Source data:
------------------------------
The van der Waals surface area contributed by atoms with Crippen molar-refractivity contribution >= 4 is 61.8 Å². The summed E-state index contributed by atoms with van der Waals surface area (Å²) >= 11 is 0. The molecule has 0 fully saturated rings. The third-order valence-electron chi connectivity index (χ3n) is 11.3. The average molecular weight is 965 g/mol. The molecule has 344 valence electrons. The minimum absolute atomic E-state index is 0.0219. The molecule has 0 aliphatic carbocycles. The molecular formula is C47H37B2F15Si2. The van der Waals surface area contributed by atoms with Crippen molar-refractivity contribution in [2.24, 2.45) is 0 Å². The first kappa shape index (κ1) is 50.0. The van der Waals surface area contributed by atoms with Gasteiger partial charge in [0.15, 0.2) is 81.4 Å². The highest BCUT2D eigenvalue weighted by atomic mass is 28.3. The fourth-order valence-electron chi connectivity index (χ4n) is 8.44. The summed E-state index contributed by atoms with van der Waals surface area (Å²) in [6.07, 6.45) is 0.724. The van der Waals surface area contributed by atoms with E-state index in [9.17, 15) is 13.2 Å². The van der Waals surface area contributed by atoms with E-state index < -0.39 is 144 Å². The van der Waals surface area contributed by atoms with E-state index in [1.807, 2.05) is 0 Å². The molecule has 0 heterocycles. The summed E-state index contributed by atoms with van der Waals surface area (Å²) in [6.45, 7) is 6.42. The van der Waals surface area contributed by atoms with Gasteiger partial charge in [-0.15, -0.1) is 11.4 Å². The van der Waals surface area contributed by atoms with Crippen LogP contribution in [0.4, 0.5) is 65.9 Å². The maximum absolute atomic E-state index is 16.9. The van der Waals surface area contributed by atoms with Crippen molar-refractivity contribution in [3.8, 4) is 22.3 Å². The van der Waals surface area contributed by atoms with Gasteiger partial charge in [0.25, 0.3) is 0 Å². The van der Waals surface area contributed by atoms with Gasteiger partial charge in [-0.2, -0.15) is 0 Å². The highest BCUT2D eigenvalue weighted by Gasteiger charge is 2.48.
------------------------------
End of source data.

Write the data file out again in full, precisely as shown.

The van der Waals surface area contributed by atoms with Crippen molar-refractivity contribution >= 4 is 61.8 Å². The summed E-state index contributed by atoms with van der Waals surface area (Å²) >= 11 is 0. The molecule has 0 fully saturated rings. The third-order valence-electron chi connectivity index (χ3n) is 11.3. The average molecular weight is 965 g/mol. The molecule has 344 valence electrons. The minimum absolute atomic E-state index is 0.0219. The molecule has 0 aliphatic carbocycles. The molecular formula is C47H37B2F15Si2. The van der Waals surface area contributed by atoms with Crippen molar-refractivity contribution in [2.24, 2.45) is 0 Å². The first kappa shape index (κ1) is 50.0. The van der Waals surface area contributed by atoms with Gasteiger partial charge in [0.15, 0.2) is 81.4 Å². The highest BCUT2D eigenvalue weighted by atomic mass is 28.3. The fourth-order valence-electron chi connectivity index (χ4n) is 8.44. The summed E-state index contributed by atoms with van der Waals surface area (Å²) in [6.07, 6.45) is 0.724. The van der Waals surface area contributed by atoms with E-state index in [9.17, 15) is 13.2 Å². The van der Waals surface area contributed by atoms with E-state index < -0.39 is 144 Å². The van der Waals surface area contributed by atoms with E-state index in [1.807, 2.05) is 0 Å². The molecule has 0 heterocycles. The summed E-state index contributed by atoms with van der Waals surface area (Å²) in [6.45, 7) is 6.42. The van der Waals surface area contributed by atoms with Gasteiger partial charge in [-0.15, -0.1) is 11.4 Å². The van der Waals surface area contributed by atoms with Crippen LogP contribution in [0.4, 0.5) is 65.9 Å². The maximum absolute atomic E-state index is 16.9. The van der Waals surface area contributed by atoms with Crippen molar-refractivity contribution in [3.8, 4) is 22.3 Å². The van der Waals surface area contributed by atoms with Gasteiger partial charge in [0.25, 0.3) is 0 Å². The van der Waals surface area contributed by atoms with Gasteiger partial charge in [-0.2, -0.15) is 0 Å². The highest BCUT2D eigenvalue weighted by Gasteiger charge is 2.48.